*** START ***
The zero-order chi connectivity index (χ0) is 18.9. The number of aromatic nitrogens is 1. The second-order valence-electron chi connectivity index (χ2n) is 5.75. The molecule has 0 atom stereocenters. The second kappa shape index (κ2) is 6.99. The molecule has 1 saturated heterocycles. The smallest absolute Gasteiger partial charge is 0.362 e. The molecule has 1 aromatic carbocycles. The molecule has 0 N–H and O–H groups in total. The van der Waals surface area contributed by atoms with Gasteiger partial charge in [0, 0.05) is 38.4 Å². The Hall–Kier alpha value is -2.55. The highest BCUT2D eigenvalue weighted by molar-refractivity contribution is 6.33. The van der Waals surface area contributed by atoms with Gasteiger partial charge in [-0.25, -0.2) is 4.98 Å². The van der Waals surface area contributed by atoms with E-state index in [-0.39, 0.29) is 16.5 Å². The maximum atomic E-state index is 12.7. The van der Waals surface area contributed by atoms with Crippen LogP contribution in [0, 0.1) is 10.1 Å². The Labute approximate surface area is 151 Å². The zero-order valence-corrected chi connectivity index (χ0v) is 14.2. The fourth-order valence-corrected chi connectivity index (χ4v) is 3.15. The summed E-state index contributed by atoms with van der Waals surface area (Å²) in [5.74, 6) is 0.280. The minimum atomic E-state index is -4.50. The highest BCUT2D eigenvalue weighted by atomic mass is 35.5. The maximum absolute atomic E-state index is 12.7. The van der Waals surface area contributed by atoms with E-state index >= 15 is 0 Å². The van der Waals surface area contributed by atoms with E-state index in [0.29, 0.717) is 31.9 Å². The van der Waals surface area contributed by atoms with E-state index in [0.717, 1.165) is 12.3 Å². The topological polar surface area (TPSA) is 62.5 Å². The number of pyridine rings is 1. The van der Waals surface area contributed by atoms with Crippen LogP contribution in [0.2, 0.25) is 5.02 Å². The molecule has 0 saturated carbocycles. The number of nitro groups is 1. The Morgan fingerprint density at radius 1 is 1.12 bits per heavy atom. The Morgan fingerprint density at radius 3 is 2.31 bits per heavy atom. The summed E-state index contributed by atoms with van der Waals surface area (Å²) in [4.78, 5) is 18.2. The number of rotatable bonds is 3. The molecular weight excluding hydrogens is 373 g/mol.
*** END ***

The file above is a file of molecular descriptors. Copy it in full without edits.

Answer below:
The zero-order chi connectivity index (χ0) is 18.9. The number of aromatic nitrogens is 1. The second-order valence-electron chi connectivity index (χ2n) is 5.75. The molecule has 0 atom stereocenters. The second kappa shape index (κ2) is 6.99. The molecule has 1 saturated heterocycles. The smallest absolute Gasteiger partial charge is 0.362 e. The molecule has 1 aromatic carbocycles. The molecule has 0 N–H and O–H groups in total. The van der Waals surface area contributed by atoms with Gasteiger partial charge in [0, 0.05) is 38.4 Å². The Hall–Kier alpha value is -2.55. The highest BCUT2D eigenvalue weighted by molar-refractivity contribution is 6.33. The van der Waals surface area contributed by atoms with Gasteiger partial charge in [-0.25, -0.2) is 4.98 Å². The van der Waals surface area contributed by atoms with E-state index in [-0.39, 0.29) is 16.5 Å². The maximum atomic E-state index is 12.7. The van der Waals surface area contributed by atoms with Crippen LogP contribution in [0, 0.1) is 10.1 Å². The Labute approximate surface area is 151 Å². The zero-order valence-corrected chi connectivity index (χ0v) is 14.2. The fourth-order valence-corrected chi connectivity index (χ4v) is 3.15. The summed E-state index contributed by atoms with van der Waals surface area (Å²) in [5.74, 6) is 0.280. The minimum atomic E-state index is -4.50. The highest BCUT2D eigenvalue weighted by atomic mass is 35.5. The maximum absolute atomic E-state index is 12.7. The van der Waals surface area contributed by atoms with E-state index >= 15 is 0 Å². The van der Waals surface area contributed by atoms with E-state index in [0.29, 0.717) is 31.9 Å². The van der Waals surface area contributed by atoms with E-state index in [0.717, 1.165) is 12.3 Å². The topological polar surface area (TPSA) is 62.5 Å². The number of pyridine rings is 1. The van der Waals surface area contributed by atoms with Crippen LogP contribution in [0.2, 0.25) is 5.02 Å². The molecule has 0 saturated carbocycles. The number of nitro groups is 1. The Morgan fingerprint density at radius 1 is 1.12 bits per heavy atom. The Morgan fingerprint density at radius 3 is 2.31 bits per heavy atom. The summed E-state index contributed by atoms with van der Waals surface area (Å²) in [4.78, 5) is 18.2. The number of rotatable bonds is 3. The molecular weight excluding hydrogens is 373 g/mol.